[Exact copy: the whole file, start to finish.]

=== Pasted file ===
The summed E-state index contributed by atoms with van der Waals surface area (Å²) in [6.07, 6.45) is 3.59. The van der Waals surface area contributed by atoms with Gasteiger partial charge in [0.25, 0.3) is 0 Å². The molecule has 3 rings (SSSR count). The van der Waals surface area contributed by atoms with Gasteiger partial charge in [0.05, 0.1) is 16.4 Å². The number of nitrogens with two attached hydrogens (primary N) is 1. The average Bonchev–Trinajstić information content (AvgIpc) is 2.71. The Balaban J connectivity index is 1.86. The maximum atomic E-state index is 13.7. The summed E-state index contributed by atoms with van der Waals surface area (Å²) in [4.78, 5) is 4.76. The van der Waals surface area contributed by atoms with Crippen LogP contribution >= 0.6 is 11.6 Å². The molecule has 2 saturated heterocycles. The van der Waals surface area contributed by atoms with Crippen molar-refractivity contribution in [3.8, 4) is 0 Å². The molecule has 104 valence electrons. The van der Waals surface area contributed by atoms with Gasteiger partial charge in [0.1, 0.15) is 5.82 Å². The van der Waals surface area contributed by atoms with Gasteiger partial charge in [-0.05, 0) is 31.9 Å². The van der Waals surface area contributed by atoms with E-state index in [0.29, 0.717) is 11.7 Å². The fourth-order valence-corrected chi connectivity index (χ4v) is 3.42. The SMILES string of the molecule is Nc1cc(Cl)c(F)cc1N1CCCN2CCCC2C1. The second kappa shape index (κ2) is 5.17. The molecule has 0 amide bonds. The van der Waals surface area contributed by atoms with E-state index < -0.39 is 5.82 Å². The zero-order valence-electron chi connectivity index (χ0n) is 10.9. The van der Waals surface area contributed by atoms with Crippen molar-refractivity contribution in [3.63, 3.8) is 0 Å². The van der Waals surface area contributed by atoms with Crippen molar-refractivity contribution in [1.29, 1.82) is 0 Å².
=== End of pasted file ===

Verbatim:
The summed E-state index contributed by atoms with van der Waals surface area (Å²) in [6.07, 6.45) is 3.59. The van der Waals surface area contributed by atoms with Gasteiger partial charge in [0.25, 0.3) is 0 Å². The molecule has 3 rings (SSSR count). The van der Waals surface area contributed by atoms with Gasteiger partial charge in [0.05, 0.1) is 16.4 Å². The number of nitrogens with two attached hydrogens (primary N) is 1. The average Bonchev–Trinajstić information content (AvgIpc) is 2.71. The Balaban J connectivity index is 1.86. The maximum atomic E-state index is 13.7. The summed E-state index contributed by atoms with van der Waals surface area (Å²) in [4.78, 5) is 4.76. The van der Waals surface area contributed by atoms with Crippen LogP contribution >= 0.6 is 11.6 Å². The molecule has 2 saturated heterocycles. The van der Waals surface area contributed by atoms with Crippen molar-refractivity contribution in [3.8, 4) is 0 Å². The molecule has 104 valence electrons. The van der Waals surface area contributed by atoms with Gasteiger partial charge in [0.1, 0.15) is 5.82 Å². The van der Waals surface area contributed by atoms with Gasteiger partial charge in [-0.05, 0) is 31.9 Å². The van der Waals surface area contributed by atoms with E-state index in [0.29, 0.717) is 11.7 Å². The fourth-order valence-corrected chi connectivity index (χ4v) is 3.42. The SMILES string of the molecule is Nc1cc(Cl)c(F)cc1N1CCCN2CCCC2C1. The second kappa shape index (κ2) is 5.17. The molecule has 0 amide bonds. The van der Waals surface area contributed by atoms with E-state index < -0.39 is 5.82 Å². The zero-order valence-electron chi connectivity index (χ0n) is 10.9. The van der Waals surface area contributed by atoms with Crippen molar-refractivity contribution in [3.63, 3.8) is 0 Å². The van der Waals surface area contributed by atoms with Crippen molar-refractivity contribution in [1.29, 1.82) is 0 Å².